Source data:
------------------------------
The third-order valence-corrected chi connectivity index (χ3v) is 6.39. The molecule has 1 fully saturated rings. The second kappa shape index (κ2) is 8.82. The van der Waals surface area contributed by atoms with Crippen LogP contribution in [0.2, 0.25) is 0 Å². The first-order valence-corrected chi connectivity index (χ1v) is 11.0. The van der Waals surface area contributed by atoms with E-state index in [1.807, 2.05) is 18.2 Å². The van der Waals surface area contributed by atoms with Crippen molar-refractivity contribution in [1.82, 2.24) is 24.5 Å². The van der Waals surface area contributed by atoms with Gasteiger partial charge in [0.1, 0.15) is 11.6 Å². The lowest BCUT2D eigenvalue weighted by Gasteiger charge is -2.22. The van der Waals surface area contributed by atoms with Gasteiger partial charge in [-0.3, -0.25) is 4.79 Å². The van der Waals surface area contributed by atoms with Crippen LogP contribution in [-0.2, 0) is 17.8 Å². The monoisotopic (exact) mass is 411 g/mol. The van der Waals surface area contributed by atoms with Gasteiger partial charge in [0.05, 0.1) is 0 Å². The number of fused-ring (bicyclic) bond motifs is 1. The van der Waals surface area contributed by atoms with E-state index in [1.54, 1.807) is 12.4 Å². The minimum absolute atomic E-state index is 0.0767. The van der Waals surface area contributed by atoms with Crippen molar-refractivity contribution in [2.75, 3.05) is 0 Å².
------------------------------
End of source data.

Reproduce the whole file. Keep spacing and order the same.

The third-order valence-corrected chi connectivity index (χ3v) is 6.39. The molecule has 1 fully saturated rings. The second kappa shape index (κ2) is 8.82. The van der Waals surface area contributed by atoms with Crippen LogP contribution in [0.2, 0.25) is 0 Å². The first-order valence-corrected chi connectivity index (χ1v) is 11.0. The van der Waals surface area contributed by atoms with E-state index in [1.807, 2.05) is 18.2 Å². The van der Waals surface area contributed by atoms with Crippen molar-refractivity contribution in [1.82, 2.24) is 24.5 Å². The van der Waals surface area contributed by atoms with Gasteiger partial charge in [0.1, 0.15) is 11.6 Å². The lowest BCUT2D eigenvalue weighted by Gasteiger charge is -2.22. The van der Waals surface area contributed by atoms with Gasteiger partial charge in [-0.3, -0.25) is 4.79 Å². The van der Waals surface area contributed by atoms with Crippen LogP contribution in [-0.2, 0) is 17.8 Å². The monoisotopic (exact) mass is 411 g/mol. The van der Waals surface area contributed by atoms with Gasteiger partial charge in [0.05, 0.1) is 0 Å². The number of fused-ring (bicyclic) bond motifs is 1. The van der Waals surface area contributed by atoms with E-state index in [1.54, 1.807) is 12.4 Å². The minimum absolute atomic E-state index is 0.0767. The van der Waals surface area contributed by atoms with Crippen molar-refractivity contribution in [2.75, 3.05) is 0 Å².